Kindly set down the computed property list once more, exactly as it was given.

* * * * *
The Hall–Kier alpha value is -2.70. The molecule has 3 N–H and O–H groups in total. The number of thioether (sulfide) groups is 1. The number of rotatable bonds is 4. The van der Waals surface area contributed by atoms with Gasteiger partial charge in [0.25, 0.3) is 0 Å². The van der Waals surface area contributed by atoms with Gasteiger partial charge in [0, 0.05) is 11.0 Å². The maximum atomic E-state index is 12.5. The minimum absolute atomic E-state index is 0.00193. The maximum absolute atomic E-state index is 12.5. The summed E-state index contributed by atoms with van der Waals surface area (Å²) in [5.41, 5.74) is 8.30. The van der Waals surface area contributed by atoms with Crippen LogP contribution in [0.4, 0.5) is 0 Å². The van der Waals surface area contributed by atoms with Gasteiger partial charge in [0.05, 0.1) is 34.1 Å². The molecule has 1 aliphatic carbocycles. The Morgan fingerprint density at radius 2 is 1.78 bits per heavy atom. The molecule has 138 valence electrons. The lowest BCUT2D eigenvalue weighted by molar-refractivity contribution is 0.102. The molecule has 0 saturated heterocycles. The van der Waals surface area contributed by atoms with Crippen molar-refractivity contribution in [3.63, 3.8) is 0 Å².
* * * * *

The Hall–Kier alpha value is -2.70. The molecule has 3 N–H and O–H groups in total. The number of thioether (sulfide) groups is 1. The number of rotatable bonds is 4. The van der Waals surface area contributed by atoms with Gasteiger partial charge in [0.25, 0.3) is 0 Å². The van der Waals surface area contributed by atoms with Gasteiger partial charge in [0, 0.05) is 11.0 Å². The maximum atomic E-state index is 12.5. The minimum absolute atomic E-state index is 0.00193. The maximum absolute atomic E-state index is 12.5. The summed E-state index contributed by atoms with van der Waals surface area (Å²) in [5.41, 5.74) is 8.30. The van der Waals surface area contributed by atoms with Crippen LogP contribution in [0.4, 0.5) is 0 Å². The van der Waals surface area contributed by atoms with Gasteiger partial charge in [0.05, 0.1) is 34.1 Å². The molecule has 1 aliphatic carbocycles. The Morgan fingerprint density at radius 2 is 1.78 bits per heavy atom. The molecule has 138 valence electrons. The lowest BCUT2D eigenvalue weighted by molar-refractivity contribution is 0.102. The molecule has 0 saturated heterocycles. The van der Waals surface area contributed by atoms with Crippen molar-refractivity contribution in [3.63, 3.8) is 0 Å².